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Intra-abdominal Lymphatic Malformations: A Case Series
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  • Joseph G. Brungardt,
  • Jo Cooke-Barber,
  • Greg Tiao,
  • Adrienne M. Hammill,
  • Kiersten Ricci,
  • Manish Patel,
  • Roshni Dasgupta
Joseph G. Brungardt
Cincinnati Children's Hospital Medical Center
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Jo Cooke-Barber
Cincinnati Children's Hospital Medical Center
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Greg Tiao
Cincinnati Children's Hospital Medical Center
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Adrienne M. Hammill
Cincinnati Children's Hospital Medical Center Cancer and Blood Diseases Institute
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Kiersten Ricci
Cincinnati Children's Hospital Medical Center Cancer and Blood Diseases Institute
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Manish Patel
Cincinnati Children's Hospital Medical Center
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Roshni Dasgupta
Cincinnati Children's Hospital Medical Center
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Abstract

Background: Intra-abdominal lymphatic malformations are rare entities without a clear consensus on management or prognosis. These malformations are medically and surgically complex and often require a sophisticated, multi-disciplinary approach to treatment. Methods: A single quaternary institutional, retrospective chart review between January 2000-December 2019 was performed on all patients with an initial diagnosis of a non-solid organ intra-abdominal lymphatic malformation. Demographics, presentation, treatment, and outcome were reviewed. Results: 24 patients were identified, 62.5% were male. Median age at time of diagnosis was 2.5 years old, 33% were present at birth, 50% presented before 2 years old, and 29% presented ≥10 years of age. 75% were lymphatic (majority macrocystic), 20.8% were mixed lymphatic-venous malformations (LVM). 54% had other associated lymphatic or vascular malformations including 4 patients with PIK3CA-Related Overgrowth Spectrum (PROS), 3 with Generalized Lymphatic Anomaly, and 2 with Capillary Venous Lymphatic malformation (CVLM). Patients most often presented with abdominal pain (50%). 95.8% required an intervention. 87.5% were managed initially with sclerotherapy. Most interventions were performed for abdominal symptoms either before three years of age or during adolescence. 41.7% underwent laparoscopic or open surgery. 8.3% underwent surgery as their primary therapy. Conclusion: Intra-abdominal lymphatic malformations have a bimodal distribution pattern of presentation; shortly after birth and again at puberty. Most patients present with abdominal symptoms and have other associated vascular anomalies. MRI appears to be the most accurate modality for treatment planning. Interventional procedures such as sclerotherapy and medical therapy with sirolimus are safe and effective and should be considered first line therapies. Surgical resection is often required when the diagnosis is in question or when more conservative therapies are no longer efficacious.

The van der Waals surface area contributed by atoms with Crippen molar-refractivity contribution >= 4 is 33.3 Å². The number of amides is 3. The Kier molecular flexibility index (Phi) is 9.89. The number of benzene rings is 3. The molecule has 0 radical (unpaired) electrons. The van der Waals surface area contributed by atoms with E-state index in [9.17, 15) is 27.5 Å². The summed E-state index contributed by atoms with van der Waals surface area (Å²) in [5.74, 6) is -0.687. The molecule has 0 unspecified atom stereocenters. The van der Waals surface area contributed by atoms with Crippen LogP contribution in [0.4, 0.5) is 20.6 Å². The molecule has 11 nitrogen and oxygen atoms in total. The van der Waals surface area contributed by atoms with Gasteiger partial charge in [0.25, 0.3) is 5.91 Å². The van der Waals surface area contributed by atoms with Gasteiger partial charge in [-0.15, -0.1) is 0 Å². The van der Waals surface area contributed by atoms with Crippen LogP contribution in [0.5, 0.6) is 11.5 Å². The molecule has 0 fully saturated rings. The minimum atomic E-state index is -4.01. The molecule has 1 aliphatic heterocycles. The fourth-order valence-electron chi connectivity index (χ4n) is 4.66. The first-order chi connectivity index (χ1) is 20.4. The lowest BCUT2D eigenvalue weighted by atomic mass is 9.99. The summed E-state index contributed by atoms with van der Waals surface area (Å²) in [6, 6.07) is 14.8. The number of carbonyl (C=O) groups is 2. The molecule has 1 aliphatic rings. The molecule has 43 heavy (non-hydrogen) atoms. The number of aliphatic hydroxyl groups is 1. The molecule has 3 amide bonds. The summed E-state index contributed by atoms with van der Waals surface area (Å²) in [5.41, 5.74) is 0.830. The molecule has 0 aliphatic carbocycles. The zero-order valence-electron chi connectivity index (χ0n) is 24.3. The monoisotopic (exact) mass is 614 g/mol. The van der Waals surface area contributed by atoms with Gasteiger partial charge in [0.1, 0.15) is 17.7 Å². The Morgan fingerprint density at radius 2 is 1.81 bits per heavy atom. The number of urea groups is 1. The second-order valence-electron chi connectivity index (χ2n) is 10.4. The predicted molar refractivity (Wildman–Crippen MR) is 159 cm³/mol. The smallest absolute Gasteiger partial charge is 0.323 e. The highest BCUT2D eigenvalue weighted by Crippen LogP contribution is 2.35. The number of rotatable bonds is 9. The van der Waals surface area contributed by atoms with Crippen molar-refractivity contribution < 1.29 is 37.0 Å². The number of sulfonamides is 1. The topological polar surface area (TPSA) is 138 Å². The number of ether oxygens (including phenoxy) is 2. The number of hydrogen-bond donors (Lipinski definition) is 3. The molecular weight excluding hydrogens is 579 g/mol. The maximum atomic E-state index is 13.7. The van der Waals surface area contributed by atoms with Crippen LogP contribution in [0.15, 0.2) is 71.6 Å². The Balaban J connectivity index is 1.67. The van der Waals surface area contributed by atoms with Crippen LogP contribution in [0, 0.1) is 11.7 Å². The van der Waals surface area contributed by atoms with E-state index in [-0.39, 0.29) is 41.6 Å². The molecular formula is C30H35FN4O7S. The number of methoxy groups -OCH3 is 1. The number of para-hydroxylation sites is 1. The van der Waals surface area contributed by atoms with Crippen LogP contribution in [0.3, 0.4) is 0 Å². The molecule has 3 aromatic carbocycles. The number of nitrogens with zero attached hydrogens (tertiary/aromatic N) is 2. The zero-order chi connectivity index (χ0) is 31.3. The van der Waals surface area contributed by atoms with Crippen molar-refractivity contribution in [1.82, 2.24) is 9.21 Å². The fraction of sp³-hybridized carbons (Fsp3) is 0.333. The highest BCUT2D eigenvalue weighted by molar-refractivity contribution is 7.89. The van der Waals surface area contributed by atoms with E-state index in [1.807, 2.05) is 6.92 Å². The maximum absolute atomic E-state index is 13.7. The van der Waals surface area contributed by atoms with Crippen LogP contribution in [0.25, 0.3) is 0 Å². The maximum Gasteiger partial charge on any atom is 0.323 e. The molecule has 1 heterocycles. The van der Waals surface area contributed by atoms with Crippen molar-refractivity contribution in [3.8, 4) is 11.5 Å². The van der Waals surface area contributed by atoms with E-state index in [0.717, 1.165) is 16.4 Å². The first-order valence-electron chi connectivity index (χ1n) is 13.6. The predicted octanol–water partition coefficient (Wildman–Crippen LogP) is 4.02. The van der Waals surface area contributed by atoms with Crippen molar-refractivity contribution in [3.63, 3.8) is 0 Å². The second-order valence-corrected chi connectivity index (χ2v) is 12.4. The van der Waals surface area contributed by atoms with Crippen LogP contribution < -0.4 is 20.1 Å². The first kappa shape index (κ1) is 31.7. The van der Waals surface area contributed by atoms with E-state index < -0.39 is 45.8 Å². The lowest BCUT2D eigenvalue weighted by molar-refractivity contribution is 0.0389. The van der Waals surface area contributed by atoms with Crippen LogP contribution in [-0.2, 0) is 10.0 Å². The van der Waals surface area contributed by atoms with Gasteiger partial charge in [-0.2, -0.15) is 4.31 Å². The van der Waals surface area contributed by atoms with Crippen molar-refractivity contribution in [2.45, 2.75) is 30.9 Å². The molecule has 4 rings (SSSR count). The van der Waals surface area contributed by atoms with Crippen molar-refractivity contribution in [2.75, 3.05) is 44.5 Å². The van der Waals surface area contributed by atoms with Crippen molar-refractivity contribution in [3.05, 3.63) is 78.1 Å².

08 Sep 2022Submitted to Pediatric Blood & Cancer
08 Sep 2022Assigned to Editor
08 Sep 2022Submission Checks Completed
17 Sep 2022Reviewer(s) Assigned